Director of Member Care, Florida Evangelistic Association Ministries, Hobe Sound, Florida, Rev. Steve Stetler, says that faithfulness is a multifaceted word with a wide range of specific or implied meanings. We cannot scrutinize each thread, but we must recognize God’s faithfulness to us, reciprocate the same, and allow the Holy Spirit to reproduce faithfulness in our lives as we interact with our broken world. For the Christian, God’s faithfulness is the standard by which we measure other examples of commitment and devotion. It is not just an adjective that describes God. Rather, it is a noun declaring the essence of His character and being. God is faithful. Every word thought, act, interaction, punishment, limitation, command, all radiate faithfulness because it is who He is.[9] He cannot be less than faithful in anything.[10]

Caslyn Rice shares that making commitments is a common part of our everyday lives. When we change our mind, or it’s more convenient to back out. Do we find an easy way out, or are we faithful? Becoming a person of loyalty and faithfulness to our word, even when it’s inconvenient, is a crucial step in producing the fruit of faithfulness.[11]

In answer to the question: what is faithfulness, I read this: The Scripture often speaks about God’s faithfulness. Over and over, we learn that when God says He will do something, He does it (even when it seems impossible). When He says something will happen, it happens. It is valid for the past, present, and future. If this were not the case – if God proved unfaithful even once – He would not be God, and we could not rely on any of His promises. But as it is, “Not one word has failed of all the good promises he gave.” [12] God is eternally reliable, steadfast, and unwavering because faithfulness is one of His inherent attributes. God does not have to work at being faithful; He is faithful. Faithfulness is an essential part of who He is.[13] In His faithfulness, God protects us from evil,[14]sets limits on our temptations,[15] forgives our sins,[16] and sanctifies us.[17] You cannot find a father or friend more faithful than God, His Son, and the Holy Spirit. And since they are living in us, that becomes the source of our faithfulness.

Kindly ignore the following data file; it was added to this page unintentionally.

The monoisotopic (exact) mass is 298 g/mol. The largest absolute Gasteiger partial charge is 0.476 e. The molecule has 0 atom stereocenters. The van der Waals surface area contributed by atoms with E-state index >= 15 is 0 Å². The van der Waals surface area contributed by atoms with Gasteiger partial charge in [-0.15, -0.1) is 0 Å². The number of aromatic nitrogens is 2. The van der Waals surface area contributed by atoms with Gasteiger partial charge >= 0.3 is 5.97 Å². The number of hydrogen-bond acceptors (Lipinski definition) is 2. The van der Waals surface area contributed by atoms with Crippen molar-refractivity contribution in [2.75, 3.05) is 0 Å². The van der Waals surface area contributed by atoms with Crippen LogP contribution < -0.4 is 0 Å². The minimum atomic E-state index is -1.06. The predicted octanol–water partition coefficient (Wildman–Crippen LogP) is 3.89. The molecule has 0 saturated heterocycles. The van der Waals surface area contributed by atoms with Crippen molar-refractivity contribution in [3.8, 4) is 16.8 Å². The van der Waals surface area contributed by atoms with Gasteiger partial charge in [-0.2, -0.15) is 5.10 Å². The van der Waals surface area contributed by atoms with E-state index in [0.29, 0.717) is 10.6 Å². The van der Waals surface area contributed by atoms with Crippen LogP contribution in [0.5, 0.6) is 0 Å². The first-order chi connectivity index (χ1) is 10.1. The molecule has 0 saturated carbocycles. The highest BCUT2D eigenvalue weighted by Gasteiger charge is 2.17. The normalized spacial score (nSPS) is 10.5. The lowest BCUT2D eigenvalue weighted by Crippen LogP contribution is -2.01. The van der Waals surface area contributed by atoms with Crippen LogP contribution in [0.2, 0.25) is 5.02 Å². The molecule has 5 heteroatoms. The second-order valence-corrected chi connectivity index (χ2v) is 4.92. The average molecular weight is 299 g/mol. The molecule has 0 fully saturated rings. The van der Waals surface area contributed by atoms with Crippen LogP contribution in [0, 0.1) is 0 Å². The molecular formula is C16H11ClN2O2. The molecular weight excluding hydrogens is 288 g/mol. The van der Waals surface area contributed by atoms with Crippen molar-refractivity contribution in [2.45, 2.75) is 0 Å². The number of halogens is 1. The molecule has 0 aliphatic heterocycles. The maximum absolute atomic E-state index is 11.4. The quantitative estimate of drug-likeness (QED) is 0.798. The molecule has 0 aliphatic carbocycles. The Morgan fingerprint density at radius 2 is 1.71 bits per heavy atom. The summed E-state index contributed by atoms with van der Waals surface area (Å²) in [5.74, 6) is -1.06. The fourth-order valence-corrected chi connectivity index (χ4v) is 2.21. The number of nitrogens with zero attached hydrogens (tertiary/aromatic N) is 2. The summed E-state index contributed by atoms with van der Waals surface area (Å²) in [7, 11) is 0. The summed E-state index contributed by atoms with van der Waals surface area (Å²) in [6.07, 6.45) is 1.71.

[1] Bruno the Carthusian: Commentary on Galatians, op. cit., loc. cit.

[2] Aquinas, Thomas: Summa Theologica, op. cit., Vol. 3, The First Part of the Second Part, Part (2b), Question (4), Article (5), Objection (4), p. 66

[3] Luther, Martin: Commentary on Galatians, op. cit., loc. cit.

[4] Calvin, John: Commentary on Galatians, op. cit., loc. cit.

[5] 1 Corinthians 13:7

[6] Maclaren, Alexander: Expositions of Holy Scripture, Galatians, op. cit., loc. cit.

[7] Gundry, Robert H.: Commentary on Galatians, op. cit., loc. cit.

[8] Clarke, Adam: Commentary on Galatians, op. cit., loc. cit.

[9] See 2 Timothy 2:13

[10] Stetler, Steve: Revivalist Magazine, October 2019, pp. 5-7

[11] Rice, Caslyn, op. cit.

[12] 1 Kings 8:56

[13] Psalm 89:8; Hebrews 13:8

[14] 2 Thessalonians 3:3

[15] 1 Corinthians 10:13

[16] 1 John 1:9

[17] 1 Corinthians 1:9; Philippians 1:6

About drbob76

Retired missionary, pastor, seminary professor, Board Certified Chaplain and American Cancer Society Hope Lodge Director.